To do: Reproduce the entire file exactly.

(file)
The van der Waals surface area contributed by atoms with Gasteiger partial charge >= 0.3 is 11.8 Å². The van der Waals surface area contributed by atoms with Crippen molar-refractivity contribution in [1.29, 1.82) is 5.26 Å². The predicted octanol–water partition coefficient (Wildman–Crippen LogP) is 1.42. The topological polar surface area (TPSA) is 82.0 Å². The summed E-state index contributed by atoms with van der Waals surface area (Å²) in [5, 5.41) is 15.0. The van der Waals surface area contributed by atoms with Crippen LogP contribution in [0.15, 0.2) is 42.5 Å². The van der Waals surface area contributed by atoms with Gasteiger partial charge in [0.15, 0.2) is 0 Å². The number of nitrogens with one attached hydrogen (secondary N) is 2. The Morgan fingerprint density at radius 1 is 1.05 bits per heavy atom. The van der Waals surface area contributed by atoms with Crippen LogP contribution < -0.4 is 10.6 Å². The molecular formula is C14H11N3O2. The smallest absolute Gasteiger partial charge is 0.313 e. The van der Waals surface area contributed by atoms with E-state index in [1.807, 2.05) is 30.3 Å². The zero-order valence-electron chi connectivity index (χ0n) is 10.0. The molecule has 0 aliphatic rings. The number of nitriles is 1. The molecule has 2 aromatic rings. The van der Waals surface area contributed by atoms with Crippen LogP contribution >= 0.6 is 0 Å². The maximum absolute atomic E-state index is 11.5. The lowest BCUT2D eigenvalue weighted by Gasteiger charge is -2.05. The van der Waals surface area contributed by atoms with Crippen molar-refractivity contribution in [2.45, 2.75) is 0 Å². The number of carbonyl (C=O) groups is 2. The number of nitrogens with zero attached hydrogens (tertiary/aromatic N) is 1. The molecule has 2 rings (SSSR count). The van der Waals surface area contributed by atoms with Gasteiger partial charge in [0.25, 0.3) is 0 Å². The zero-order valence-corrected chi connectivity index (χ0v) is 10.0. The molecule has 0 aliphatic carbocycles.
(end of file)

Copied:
The van der Waals surface area contributed by atoms with Gasteiger partial charge >= 0.3 is 11.8 Å². The van der Waals surface area contributed by atoms with Crippen molar-refractivity contribution in [1.29, 1.82) is 5.26 Å². The predicted octanol–water partition coefficient (Wildman–Crippen LogP) is 1.42. The topological polar surface area (TPSA) is 82.0 Å². The summed E-state index contributed by atoms with van der Waals surface area (Å²) in [5, 5.41) is 15.0. The van der Waals surface area contributed by atoms with Crippen LogP contribution in [0.15, 0.2) is 42.5 Å². The van der Waals surface area contributed by atoms with Gasteiger partial charge in [0.15, 0.2) is 0 Å². The number of nitrogens with one attached hydrogen (secondary N) is 2. The Morgan fingerprint density at radius 1 is 1.05 bits per heavy atom. The van der Waals surface area contributed by atoms with Crippen LogP contribution < -0.4 is 10.6 Å². The molecular formula is C14H11N3O2. The smallest absolute Gasteiger partial charge is 0.313 e. The van der Waals surface area contributed by atoms with E-state index in [1.807, 2.05) is 30.3 Å². The zero-order valence-electron chi connectivity index (χ0n) is 10.0. The molecule has 0 aliphatic rings. The number of nitriles is 1. The molecule has 2 aromatic rings. The van der Waals surface area contributed by atoms with Crippen LogP contribution >= 0.6 is 0 Å². The maximum absolute atomic E-state index is 11.5. The lowest BCUT2D eigenvalue weighted by Gasteiger charge is -2.05. The van der Waals surface area contributed by atoms with Crippen molar-refractivity contribution in [2.45, 2.75) is 0 Å². The number of carbonyl (C=O) groups is 2. The number of nitrogens with zero attached hydrogens (tertiary/aromatic N) is 1. The molecule has 2 rings (SSSR count). The van der Waals surface area contributed by atoms with Gasteiger partial charge in [0.25, 0.3) is 0 Å². The zero-order valence-corrected chi connectivity index (χ0v) is 10.0. The molecule has 0 aliphatic carbocycles.